Problem: Show 1 = 2 (with calculus)

Solution”: Consider the following:

$1^2 = 1$
$2^2 = 2 + 2$
$3^2 = 3 + 3 + 3$
$\vdots$
$x^2 = x + x + \dots + x$ ($x$ times)

And since this is true for all values of $x$, we may take the derivative of both sides, and the equality remains true. In other words:

$2x = 1 + 1 + \dots + 1$ ($x$ times)

Which simplifies to $x=2x$, and plugging in $x=1$ we have $1 = 2$, as desired.

Explanation: Though there are some considerations about the continuity of adding something to itself a variable number of times, the true error is as follows. If we are taking the derivative of a function with respect to $x$, then we need to take into account all parts of that function which involve the variable. In this case, we ignored that the number of times we add $x$ to itself depends on $x$. In other words, $x + x + \dots + x$ ($x$ times) is a function of two variables in disguise:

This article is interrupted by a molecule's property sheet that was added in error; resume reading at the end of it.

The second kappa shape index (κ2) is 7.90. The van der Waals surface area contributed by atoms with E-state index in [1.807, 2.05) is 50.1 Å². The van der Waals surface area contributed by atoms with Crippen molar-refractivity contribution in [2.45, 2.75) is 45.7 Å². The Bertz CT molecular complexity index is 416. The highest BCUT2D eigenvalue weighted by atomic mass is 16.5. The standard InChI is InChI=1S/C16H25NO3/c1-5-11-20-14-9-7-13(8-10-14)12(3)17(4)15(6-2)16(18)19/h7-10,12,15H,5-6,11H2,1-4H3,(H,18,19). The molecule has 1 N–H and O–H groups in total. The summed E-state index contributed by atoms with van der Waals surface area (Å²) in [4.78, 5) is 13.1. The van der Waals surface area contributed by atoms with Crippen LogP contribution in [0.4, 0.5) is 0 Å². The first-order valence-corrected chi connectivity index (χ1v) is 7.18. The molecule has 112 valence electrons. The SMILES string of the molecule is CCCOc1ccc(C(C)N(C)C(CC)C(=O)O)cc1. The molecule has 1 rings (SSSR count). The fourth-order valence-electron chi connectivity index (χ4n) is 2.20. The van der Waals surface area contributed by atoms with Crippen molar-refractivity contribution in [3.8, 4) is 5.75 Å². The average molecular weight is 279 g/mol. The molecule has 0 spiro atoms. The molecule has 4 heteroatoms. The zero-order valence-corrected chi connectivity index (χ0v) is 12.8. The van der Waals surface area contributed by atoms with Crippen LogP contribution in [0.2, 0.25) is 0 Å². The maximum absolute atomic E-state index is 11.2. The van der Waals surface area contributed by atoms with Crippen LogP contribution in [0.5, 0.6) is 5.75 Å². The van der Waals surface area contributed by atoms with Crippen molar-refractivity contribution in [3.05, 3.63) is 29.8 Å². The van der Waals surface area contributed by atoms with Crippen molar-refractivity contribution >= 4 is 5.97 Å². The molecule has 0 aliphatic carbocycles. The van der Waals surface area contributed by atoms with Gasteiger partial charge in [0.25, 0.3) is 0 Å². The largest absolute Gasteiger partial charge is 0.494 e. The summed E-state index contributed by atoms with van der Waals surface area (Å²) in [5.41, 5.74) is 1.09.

$f(u,v) = u + u + \dots + u$ ($v$ times)

And our mistake was to only take the derivative with respect to the first variable, and ignore the second variable. Unsurprisingly, we made miracles happen after that.

Addendum: Continuing with this logic, we could go on to say:

$x = 1 + 1 + \dots + 1$ ($x$ times)

But certainly the right hand side is not constant with respect to $x$, even though each term is.

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